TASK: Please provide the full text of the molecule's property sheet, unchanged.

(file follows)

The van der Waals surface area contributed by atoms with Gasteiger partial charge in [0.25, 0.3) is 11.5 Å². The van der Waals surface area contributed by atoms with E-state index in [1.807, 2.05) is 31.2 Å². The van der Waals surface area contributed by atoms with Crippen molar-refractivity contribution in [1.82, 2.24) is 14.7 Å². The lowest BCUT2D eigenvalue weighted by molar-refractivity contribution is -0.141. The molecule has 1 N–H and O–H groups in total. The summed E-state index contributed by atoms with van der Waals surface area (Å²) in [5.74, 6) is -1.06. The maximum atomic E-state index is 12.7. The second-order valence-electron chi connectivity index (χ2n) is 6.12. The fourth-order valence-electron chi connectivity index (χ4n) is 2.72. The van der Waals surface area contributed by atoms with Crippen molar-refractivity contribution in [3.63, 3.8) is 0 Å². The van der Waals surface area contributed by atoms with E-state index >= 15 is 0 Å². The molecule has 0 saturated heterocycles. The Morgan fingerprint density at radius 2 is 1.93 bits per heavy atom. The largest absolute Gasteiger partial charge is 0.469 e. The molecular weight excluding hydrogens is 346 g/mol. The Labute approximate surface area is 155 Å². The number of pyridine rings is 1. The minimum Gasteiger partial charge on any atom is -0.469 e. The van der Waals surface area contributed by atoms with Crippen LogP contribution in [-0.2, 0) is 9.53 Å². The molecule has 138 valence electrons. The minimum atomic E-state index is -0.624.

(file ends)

The van der Waals surface area contributed by atoms with Gasteiger partial charge in [0.25, 0.3) is 11.5 Å². The van der Waals surface area contributed by atoms with E-state index in [1.807, 2.05) is 31.2 Å². The van der Waals surface area contributed by atoms with Crippen molar-refractivity contribution in [1.82, 2.24) is 14.7 Å². The lowest BCUT2D eigenvalue weighted by molar-refractivity contribution is -0.141. The molecule has 1 N–H and O–H groups in total. The summed E-state index contributed by atoms with van der Waals surface area (Å²) in [5.74, 6) is -1.06. The maximum atomic E-state index is 12.7. The second-order valence-electron chi connectivity index (χ2n) is 6.12. The fourth-order valence-electron chi connectivity index (χ4n) is 2.72. The van der Waals surface area contributed by atoms with Crippen molar-refractivity contribution in [3.63, 3.8) is 0 Å². The van der Waals surface area contributed by atoms with E-state index >= 15 is 0 Å². The molecule has 0 saturated heterocycles. The Morgan fingerprint density at radius 2 is 1.93 bits per heavy atom. The largest absolute Gasteiger partial charge is 0.469 e. The molecular weight excluding hydrogens is 346 g/mol. The Labute approximate surface area is 155 Å². The number of pyridine rings is 1. The minimum Gasteiger partial charge on any atom is -0.469 e. The van der Waals surface area contributed by atoms with Crippen LogP contribution in [-0.2, 0) is 9.53 Å². The molecule has 138 valence electrons. The minimum atomic E-state index is -0.624.